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November 26, 2013

On the Case:

News Flash to Florida Court: Homeschoolers Are Socialized!

Staff Attorney Darren Jones is a member of HSLDA’s litigation team, which helps homeschool families who are facing legal challenges. He and his wife homeschool.
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Home School Legal Defense Association recently filed a friend of the court (amicus curiae) brief with the Florida Third District Court of Appeal explaining the broad success of homeschooling, demonstrated not only through academic studies but also in social engagement.

Why an Amicus Brief?

In our fight to preserve and expand homeschool freedom, HSLDA sometimes files amicus briefs in cases on appeal in which we have not represented the family. Our latest amicus brief was filed where a family court judge shocked a longtime homeschooling mother at a hearing on visitation by ordering her children to immediately begin attending public school.

HSLDA does not represent families in custody cases. But when the mother’s lawyer contacted us and explained the case details, we knew that the Court of Appeal could benefit from an outside look at the case—an amicus brief.

The Backstory

The mother and father have been fighting over visitation for years, and a scheduled hearing last summer seemed to be just the latest skirmish in the war. A court-appointed psychologist testified that the children were all doing well academically. But at the hearing, the guardian ad litem—appointed by the court to represent the children’s best interest—testified that her “gut reaction” was that the children should be in public school for socialization. The guardian also used the mother’s “ultra Catholic” beliefs as evidence against homeschooling, even though the divorce agreement had mandated that the children be raised Catholic.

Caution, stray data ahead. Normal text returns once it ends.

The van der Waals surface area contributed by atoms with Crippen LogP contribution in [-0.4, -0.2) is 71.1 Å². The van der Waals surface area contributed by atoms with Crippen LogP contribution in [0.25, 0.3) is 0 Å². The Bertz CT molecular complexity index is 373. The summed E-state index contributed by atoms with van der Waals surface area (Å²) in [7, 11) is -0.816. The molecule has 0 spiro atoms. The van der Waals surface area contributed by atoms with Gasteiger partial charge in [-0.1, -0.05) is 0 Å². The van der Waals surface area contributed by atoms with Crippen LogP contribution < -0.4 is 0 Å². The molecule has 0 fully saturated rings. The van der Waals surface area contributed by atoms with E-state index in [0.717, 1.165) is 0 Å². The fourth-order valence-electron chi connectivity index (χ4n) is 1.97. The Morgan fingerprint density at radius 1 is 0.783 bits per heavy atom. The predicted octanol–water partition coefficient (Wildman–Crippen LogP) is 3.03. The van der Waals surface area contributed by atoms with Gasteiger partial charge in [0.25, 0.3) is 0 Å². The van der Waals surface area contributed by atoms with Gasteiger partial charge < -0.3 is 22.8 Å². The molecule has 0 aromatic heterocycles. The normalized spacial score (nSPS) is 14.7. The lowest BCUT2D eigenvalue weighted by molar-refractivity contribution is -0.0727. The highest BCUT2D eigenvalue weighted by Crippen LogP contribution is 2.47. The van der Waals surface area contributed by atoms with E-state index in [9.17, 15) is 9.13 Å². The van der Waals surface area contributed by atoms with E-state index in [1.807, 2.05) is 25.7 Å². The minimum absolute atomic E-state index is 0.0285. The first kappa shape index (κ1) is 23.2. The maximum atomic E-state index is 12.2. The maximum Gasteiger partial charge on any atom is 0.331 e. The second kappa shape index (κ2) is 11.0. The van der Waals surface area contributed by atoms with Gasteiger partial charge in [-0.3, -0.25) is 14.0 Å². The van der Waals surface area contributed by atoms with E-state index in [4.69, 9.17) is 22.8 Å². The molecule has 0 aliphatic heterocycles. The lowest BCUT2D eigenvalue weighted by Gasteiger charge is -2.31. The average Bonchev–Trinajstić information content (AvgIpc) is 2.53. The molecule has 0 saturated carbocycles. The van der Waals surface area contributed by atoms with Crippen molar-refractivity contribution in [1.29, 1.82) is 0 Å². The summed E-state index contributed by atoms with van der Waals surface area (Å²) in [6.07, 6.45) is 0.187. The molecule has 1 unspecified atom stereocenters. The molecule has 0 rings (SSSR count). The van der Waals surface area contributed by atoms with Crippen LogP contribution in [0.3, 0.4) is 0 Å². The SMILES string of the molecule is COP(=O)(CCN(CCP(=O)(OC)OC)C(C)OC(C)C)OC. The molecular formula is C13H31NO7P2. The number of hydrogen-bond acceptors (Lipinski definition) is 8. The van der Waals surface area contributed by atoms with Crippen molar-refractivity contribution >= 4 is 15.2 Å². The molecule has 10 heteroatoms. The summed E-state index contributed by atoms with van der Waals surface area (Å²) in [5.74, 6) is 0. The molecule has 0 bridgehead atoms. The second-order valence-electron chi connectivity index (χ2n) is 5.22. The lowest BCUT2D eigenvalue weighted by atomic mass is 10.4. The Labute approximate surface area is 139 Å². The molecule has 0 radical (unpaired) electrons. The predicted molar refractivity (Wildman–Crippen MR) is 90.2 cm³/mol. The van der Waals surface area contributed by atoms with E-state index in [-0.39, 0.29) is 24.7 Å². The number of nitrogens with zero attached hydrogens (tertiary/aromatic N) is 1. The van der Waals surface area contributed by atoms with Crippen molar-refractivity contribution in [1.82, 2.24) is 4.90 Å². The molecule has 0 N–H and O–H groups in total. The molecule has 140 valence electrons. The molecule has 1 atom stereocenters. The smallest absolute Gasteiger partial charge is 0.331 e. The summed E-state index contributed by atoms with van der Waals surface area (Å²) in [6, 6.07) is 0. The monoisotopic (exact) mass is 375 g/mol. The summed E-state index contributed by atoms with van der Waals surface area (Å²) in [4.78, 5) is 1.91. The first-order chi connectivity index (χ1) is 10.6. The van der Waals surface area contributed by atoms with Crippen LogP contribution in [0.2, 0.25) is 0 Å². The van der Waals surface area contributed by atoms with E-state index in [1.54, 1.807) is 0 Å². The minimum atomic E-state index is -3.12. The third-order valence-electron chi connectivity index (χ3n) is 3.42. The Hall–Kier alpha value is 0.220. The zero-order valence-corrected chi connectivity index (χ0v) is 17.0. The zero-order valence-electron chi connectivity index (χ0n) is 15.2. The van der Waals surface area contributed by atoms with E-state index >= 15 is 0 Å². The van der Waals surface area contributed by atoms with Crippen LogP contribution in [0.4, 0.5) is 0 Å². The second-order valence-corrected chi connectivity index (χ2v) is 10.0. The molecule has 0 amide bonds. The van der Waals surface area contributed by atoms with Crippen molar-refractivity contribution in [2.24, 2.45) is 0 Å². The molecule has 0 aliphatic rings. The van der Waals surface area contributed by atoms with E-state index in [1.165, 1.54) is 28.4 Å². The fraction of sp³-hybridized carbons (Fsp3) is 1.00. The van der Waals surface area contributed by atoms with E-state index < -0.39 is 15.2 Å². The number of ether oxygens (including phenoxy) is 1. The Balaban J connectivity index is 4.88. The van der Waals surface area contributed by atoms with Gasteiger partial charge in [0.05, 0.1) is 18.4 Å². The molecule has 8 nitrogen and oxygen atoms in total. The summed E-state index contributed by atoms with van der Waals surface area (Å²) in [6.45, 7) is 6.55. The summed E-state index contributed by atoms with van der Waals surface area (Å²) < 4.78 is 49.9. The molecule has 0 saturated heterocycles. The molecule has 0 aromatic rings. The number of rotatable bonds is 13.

Without warning, the judge used the hearing not just to rule on the visitation schedule, but also to order the kids into public school, even though the father had not made education an issue before the hearing. The judge lectured the mother, “When are they going to socialize? Is homeschool going to continue through college and/or professional schooling? At which point are these children going to interact with other children, and isn’t that in their best interest?” With that, the judge changed a long-standing court order permitting homeschooling and ordered the children into the local school.

Our Brief

HSLDA filed a brief arguing that the family should be allowed to continue homeschooling. In our amicus brief, we contended that if the mother had received warning that homeschooling would be at issue, she could have presented a substantial body of evidence that homeschoolers are well-socialized. We pointed to a number of academic studies that show homeschool graduates to be successful college students and adults.

“It is truly unfortunate that after decades of homeschooling parents are still fighting a battle against ignorance and ‘What about socialization?’ ” said Jim Mason, HSLDA’s litigation counsel. “We see this as an excellent opportunity to educate judges in Florida about homeschooling success.”

We invite you to join HSLDA’s mission to the homeschool community, educating courts and keeping homeschooling free. If you aren’t yet a member, join now! Additionally, you can give a tax-free donation to the Homeschool Freedom Fund to support our legal work on behalf of homeschool families.